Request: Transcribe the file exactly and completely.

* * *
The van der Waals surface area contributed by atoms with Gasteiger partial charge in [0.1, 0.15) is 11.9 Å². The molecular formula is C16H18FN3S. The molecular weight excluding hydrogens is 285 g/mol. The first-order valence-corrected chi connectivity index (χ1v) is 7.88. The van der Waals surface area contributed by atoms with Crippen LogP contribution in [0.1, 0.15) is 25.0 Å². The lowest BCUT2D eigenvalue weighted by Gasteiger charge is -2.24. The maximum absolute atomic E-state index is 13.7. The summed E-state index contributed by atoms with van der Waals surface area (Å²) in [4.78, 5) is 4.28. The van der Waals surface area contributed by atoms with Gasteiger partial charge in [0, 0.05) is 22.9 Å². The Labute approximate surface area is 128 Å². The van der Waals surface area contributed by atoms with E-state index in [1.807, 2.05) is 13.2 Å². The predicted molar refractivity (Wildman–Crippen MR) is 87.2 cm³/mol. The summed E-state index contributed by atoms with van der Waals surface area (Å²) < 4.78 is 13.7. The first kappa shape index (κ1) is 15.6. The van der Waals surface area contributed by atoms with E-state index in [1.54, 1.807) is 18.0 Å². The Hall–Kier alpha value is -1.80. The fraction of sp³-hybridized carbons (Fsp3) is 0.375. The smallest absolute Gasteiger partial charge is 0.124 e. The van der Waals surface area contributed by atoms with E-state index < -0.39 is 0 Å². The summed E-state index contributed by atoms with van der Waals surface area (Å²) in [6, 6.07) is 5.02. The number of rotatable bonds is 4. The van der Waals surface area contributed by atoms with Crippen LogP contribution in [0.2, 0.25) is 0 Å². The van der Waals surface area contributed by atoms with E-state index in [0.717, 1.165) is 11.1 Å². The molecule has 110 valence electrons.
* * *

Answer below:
The van der Waals surface area contributed by atoms with Gasteiger partial charge in [0.1, 0.15) is 11.9 Å². The molecular formula is C16H18FN3S. The molecular weight excluding hydrogens is 285 g/mol. The first-order valence-corrected chi connectivity index (χ1v) is 7.88. The van der Waals surface area contributed by atoms with Crippen LogP contribution in [0.1, 0.15) is 25.0 Å². The lowest BCUT2D eigenvalue weighted by Gasteiger charge is -2.24. The maximum absolute atomic E-state index is 13.7. The summed E-state index contributed by atoms with van der Waals surface area (Å²) in [4.78, 5) is 4.28. The van der Waals surface area contributed by atoms with Gasteiger partial charge in [0, 0.05) is 22.9 Å². The Labute approximate surface area is 128 Å². The van der Waals surface area contributed by atoms with E-state index in [1.807, 2.05) is 13.2 Å². The predicted molar refractivity (Wildman–Crippen MR) is 87.2 cm³/mol. The summed E-state index contributed by atoms with van der Waals surface area (Å²) < 4.78 is 13.7. The first kappa shape index (κ1) is 15.6. The van der Waals surface area contributed by atoms with E-state index in [1.54, 1.807) is 18.0 Å². The Hall–Kier alpha value is -1.80. The fraction of sp³-hybridized carbons (Fsp3) is 0.375. The smallest absolute Gasteiger partial charge is 0.124 e. The van der Waals surface area contributed by atoms with E-state index < -0.39 is 0 Å². The summed E-state index contributed by atoms with van der Waals surface area (Å²) in [6, 6.07) is 5.02. The number of rotatable bonds is 4. The van der Waals surface area contributed by atoms with Crippen LogP contribution in [0.2, 0.25) is 0 Å². The van der Waals surface area contributed by atoms with E-state index in [0.717, 1.165) is 11.1 Å². The molecule has 110 valence electrons.